FAQ

Contact Info:
Boston Office (Administration)
185 Dartmouth Street
6th floor
Boston MA 02116
phone:617-236-1652
fax:617-236-4505
e-mail:info@baa.org
Hopkinton Office (Registration)
One Ash Street
Hopkinton MA 01748
phone:508-435-6905
fax:508-435-6590
e-mail:registration@baa.org

Frequently Asked Questions

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Yes, the event will engage the U.S. Anti-Doping Agency (USASA), in accordance with the international Standards of Doping Control, to test selected athletes who earn prize money. Athletes who participate in the B.A.A. Half Marathon may be subject to drug testing in accordance with the USADA Protocol for Olympic Movement Testing (USADA Protocol). USADA will be responsible for conducting comprehensive drug testing, as well as the adjudication of positive findings. Athletes with positive drug test results will have their cases adjudicated according to the USADA Protocol and will be penalized, if appropriate, according to applicable IAAF or World Anti Doping Agency rules. Such penalties may include, but not be limited to, a period of ineligibility from competition, as well as disqualification from past competitions and cancellation of awards and prizes previously awarded. Any substance taken by an athlete is at his/her own risk and may result in a positive sample. BEWARE: some nutritional supplements, prescription, cold medicines and over-the-counter medications contain prohibited substances. Information regarding specific drugs and substances may be obtained by calling the USADA Drug Reference Line at 1-800-233-0393, or by visiting www.usantidoping.org or www.888athlete.org.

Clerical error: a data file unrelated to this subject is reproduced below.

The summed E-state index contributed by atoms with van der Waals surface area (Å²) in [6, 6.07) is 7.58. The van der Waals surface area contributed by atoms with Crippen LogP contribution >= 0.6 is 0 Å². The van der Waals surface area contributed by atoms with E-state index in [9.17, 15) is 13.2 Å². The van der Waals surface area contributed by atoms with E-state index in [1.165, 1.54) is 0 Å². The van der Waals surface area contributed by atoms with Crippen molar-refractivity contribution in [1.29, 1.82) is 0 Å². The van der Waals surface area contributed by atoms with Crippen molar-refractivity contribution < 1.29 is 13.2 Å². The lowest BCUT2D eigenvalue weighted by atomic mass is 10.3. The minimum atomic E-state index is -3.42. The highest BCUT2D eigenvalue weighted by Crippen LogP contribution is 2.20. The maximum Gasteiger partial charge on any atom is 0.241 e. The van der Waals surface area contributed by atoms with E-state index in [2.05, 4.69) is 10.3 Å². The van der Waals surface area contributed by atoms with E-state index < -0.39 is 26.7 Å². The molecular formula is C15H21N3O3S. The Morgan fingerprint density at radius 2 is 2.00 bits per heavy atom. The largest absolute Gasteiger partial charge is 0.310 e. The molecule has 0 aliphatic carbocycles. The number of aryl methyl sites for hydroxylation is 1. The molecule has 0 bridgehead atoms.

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Unfortunately, Boston Marathon bib numbers and entry fees cannot be refunded. Regrettably, we do not allow deferment of race entry to another year. Runner bib numbers cannot be transferred to another participant, and you may not give your number to someone else. The Boston Marathon is a top-level sporting competition, and the B.A.A. seeks to uphold the integrity of both its entrants list and field and the results and awards reports and rankings.